October 2022

Infant Formula Basics for Parents

Up to age 6 months, formula-fed babies eat about 1 to 8 ounces at a time. These small numbers are a big reason each feeding is so important. Infants need balanced nutrition to grow healthy and strong. Even a few days without proper feedings can lead to long-term problems with their health.

Here’s some advice for formula feeding your baby:


  • Talk with your infant’s pediatrician.The number of formula options lining store shelves can be overwhelming. Your pediatrician is here to help! They can narrow down the choices based on whether your baby was born premature, has allergies, and other factors.

  • Ask for help when you need it. Finding formula is not always easy, and it can get pricey. Turn to your pediatrician for support. If needed, they can suggest a safe alternative formula and help connect you with local, state, and national programs. You can also call 211 to talk with a community resource specialist.

  • Double-check the label.Before you buy and open the container, make sure it’s for infants, not toddlers. Also, check the use by date. Expired formula may have lost some of its nutrients.

  • Follow directions. For powders, use the scoop that’s included. And unless you get different instructions from your pediatrician, stick to the steps listed on the product label.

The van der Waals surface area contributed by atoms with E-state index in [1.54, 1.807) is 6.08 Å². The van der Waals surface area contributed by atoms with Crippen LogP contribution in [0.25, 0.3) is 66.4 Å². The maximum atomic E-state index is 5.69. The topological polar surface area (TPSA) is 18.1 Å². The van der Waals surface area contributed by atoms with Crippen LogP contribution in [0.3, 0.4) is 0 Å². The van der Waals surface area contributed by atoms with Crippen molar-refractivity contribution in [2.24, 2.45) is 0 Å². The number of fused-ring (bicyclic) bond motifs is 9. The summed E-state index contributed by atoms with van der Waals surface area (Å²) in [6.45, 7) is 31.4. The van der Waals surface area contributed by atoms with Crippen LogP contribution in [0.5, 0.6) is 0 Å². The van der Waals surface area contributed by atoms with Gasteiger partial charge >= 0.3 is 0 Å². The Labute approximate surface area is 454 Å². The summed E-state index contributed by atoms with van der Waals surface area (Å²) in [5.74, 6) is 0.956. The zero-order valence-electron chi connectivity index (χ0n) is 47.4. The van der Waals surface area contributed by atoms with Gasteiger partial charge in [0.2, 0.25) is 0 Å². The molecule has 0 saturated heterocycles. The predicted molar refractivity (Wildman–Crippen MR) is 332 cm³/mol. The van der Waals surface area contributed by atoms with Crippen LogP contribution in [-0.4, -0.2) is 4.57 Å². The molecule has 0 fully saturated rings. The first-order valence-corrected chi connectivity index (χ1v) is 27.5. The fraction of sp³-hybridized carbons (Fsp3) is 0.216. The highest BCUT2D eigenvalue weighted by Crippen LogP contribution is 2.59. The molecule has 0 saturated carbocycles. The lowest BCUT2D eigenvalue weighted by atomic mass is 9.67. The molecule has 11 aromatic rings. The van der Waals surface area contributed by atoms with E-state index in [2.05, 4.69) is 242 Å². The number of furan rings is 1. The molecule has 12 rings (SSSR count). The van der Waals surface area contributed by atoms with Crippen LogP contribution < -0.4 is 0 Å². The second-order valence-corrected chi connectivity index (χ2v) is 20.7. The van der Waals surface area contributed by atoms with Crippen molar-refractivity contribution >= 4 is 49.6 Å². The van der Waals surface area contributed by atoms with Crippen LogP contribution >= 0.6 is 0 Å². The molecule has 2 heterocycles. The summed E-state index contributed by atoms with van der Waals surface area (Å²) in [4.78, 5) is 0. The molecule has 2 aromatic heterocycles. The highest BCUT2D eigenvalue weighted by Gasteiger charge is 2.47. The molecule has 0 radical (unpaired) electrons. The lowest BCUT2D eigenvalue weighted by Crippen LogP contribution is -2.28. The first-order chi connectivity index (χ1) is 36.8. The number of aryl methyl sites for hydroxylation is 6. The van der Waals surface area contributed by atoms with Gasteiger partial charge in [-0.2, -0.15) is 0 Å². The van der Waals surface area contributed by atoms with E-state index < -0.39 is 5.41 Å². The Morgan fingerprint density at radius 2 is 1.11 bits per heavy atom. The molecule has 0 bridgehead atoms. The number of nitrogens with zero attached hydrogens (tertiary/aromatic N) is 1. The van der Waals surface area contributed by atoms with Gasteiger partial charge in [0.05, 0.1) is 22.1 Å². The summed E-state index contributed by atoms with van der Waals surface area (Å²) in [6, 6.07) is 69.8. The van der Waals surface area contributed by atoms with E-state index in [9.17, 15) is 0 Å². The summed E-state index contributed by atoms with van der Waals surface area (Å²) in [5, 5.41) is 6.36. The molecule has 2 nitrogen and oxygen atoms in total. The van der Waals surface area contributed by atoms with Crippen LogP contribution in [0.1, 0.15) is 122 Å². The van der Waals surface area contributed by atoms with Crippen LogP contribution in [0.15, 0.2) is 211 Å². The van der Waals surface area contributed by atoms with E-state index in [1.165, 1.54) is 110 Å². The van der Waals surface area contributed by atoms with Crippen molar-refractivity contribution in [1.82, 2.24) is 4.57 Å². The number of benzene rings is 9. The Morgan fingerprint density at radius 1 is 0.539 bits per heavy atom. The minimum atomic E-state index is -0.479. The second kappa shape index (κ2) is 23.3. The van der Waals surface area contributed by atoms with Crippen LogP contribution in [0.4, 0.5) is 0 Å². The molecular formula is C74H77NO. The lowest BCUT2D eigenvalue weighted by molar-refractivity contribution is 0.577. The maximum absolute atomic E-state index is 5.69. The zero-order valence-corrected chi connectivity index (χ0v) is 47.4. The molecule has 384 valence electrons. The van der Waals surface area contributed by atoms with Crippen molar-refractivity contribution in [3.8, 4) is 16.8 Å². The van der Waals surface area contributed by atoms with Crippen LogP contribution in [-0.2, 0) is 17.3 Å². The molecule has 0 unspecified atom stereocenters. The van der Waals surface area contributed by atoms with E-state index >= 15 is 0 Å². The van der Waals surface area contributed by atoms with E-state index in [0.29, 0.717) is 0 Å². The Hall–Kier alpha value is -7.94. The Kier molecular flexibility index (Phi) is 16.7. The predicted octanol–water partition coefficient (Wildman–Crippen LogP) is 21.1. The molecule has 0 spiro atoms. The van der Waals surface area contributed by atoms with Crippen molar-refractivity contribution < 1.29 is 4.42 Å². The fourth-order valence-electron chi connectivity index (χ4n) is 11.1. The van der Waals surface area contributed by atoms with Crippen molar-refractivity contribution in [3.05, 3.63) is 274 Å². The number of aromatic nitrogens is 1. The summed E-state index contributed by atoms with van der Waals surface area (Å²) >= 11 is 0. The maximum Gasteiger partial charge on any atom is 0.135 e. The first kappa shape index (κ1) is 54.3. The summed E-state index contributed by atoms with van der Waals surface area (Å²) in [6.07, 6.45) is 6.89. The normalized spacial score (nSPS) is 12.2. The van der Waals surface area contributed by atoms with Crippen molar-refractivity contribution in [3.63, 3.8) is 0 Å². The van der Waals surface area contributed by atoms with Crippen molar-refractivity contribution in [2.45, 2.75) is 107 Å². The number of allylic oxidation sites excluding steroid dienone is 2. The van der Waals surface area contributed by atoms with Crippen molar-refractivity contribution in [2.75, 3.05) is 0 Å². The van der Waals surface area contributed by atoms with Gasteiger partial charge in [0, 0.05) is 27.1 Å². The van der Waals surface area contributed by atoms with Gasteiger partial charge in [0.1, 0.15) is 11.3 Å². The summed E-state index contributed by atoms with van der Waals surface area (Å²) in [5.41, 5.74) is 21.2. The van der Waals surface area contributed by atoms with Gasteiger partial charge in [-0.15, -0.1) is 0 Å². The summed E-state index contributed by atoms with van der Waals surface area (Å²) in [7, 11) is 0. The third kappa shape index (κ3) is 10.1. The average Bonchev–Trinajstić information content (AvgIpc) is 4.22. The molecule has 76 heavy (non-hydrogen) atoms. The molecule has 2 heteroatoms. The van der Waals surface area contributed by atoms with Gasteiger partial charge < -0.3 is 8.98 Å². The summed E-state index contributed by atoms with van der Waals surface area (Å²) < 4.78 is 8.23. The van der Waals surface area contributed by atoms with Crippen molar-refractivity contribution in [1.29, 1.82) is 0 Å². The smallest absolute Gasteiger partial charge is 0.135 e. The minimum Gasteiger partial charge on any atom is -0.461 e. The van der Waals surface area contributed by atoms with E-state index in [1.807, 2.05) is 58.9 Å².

• Use questionable products. Is the container in good condition? Is it sealed shut? These are things to look for every time you purchase formula. If you shop online, don’t buy from individual people. Rely on well-known pharmacies and companies for peace of mind that the product meets FDA safety standards.

  • Add extra water. Watering down powdered or liquid formulas may prevent your baby from getting all the nutrients they need. It can also lead to serious health problems, such as seizures.

  • Make homemade formula. It may have too much or too little of certain vitamins and minerals. And if an ingredient or the mixture is spoiled or contaminated, your little one could get sick.

  • Rush your baby. Most children are ready to start having infant cereal and some other solids around 6 months old. Wait until they’re 1 year old to give them cow’s milk or soy milk. If you have any questions about this transition, contact your pediatrician.

Online Medical Reviewer: Ray Turley, MSN, BSN
Online Medical Reviewer: Rena Lazebnik
Date Last Reviewed: 8/1/2022
© 2000-2024 The StayWell Company, LLC. All rights reserved. This information is not intended as a substitute for professional medical care. Always follow your healthcare professional's instructions.